rconrad
Noble Member
rconrad(@conrad2k)
10 months ago
Reply to  Lucy Peistrup

The problem is in Tallahassee. They are minions of the developers.

Bruce Doueck
Bruce Doueck (@guest_68403)
10 months ago

Riverstone Tall Towers proposal is absurd and is an assault on the nature and culture of Amelia Island!

Mark Tomes
Mark Tomes(@mtomes)
10 months ago

this sounds like another bluff from Riverstone. The citizens of this county told the commissioners they had their back in a lawsuit against the developers, so let’s tell them NO again. Also, having a project “in mind” is not the same as having a plan presented to the county, so it is difficult to see how the Bert Harris act applies to them.

Robert Warner
Robert Warner (@guest_68428)
10 months ago
Reply to  Mark Tomes

Bean’s modification of the presumptions and costs in Bret-Harris, before he left the Florida Senate was a dagger in the heart of Florida conservation. The devil is in these details.

Mark Tomes
Mark Tomes(@mtomes)
10 months ago

Also, so much of it comes down to who we vote for, eh? We must support candidates who are truly environmentally- and conservation-minded, both locally and at the state level.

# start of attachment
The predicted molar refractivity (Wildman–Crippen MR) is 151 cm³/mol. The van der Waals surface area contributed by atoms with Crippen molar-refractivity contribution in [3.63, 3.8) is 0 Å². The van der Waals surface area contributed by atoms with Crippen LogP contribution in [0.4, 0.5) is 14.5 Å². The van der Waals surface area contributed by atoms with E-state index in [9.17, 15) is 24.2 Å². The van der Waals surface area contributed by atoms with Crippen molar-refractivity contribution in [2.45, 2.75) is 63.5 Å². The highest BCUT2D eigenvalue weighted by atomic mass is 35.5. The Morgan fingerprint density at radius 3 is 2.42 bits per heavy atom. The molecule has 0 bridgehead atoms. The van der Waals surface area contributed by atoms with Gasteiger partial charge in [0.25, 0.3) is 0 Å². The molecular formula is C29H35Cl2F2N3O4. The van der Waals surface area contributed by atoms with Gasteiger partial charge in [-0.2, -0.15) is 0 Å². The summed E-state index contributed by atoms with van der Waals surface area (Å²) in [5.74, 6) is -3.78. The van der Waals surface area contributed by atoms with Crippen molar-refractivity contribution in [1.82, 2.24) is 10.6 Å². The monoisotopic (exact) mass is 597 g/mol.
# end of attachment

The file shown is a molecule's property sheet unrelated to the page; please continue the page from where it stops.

John Findlay
John Findlay(@jfindlay)
10 months ago

We need to hope that our county commissioners stand firm! This is not the settlement that any resident of Amelia Island wants, other than a developer. We can do better.

Bob Tankel
Bob Tankel(@bob-tankel)
10 months ago

This is an easy decision. Did the rights of the owner change after it was owned? If so it seems that Bert Harris applies. If not…it doesn’t

Margaret Kirkland
Margaret Kirkland(@kirkland-mrk)
10 months ago

This is clearly an environmental issue, in that we will be losing our storm water processing and protection from wind and erosion. The beach here is closed during parts of the year to protect migrating and nesting birds. Do we think they will adhere to state law on this? However, this is also an economic issue. Tourism constitutes the largest part of county revenue, and we know from the research that tourism on Amelia Island is based on our environment and the small-town character of Fernandina Beach. So, why are we abandoning our competitive edge in coastal Florida, when most of Florida has been destroyed by development and this is what both residents and visitors are seeking?

Robert Warner
Robert Warner (@guest_68421)
10 months ago

Utterly disappointing. That’s what happens when our N.E. Florida Reps (one of whom now sits in Congress) sell out.

Bill Fold
Bill Fold(@bill-fold)
10 months ago

As the author writes, ”It’s all about timing, with the developers arguing that the county imposed the height limit when Riverstone already owned the property with 85-foot towers in mind.”
And as Mark Tomes says “having a project “in mind” is not the same as having a plan presented to the county.”
Technically, Mark’s statement is true and should be considered as a valid argument against Riverstone. However, the author”s statement is bogus. It’s not all about timing, it’s ALL ABOUT THE MONEY!! We all know, or should know this. Always is. Always has been.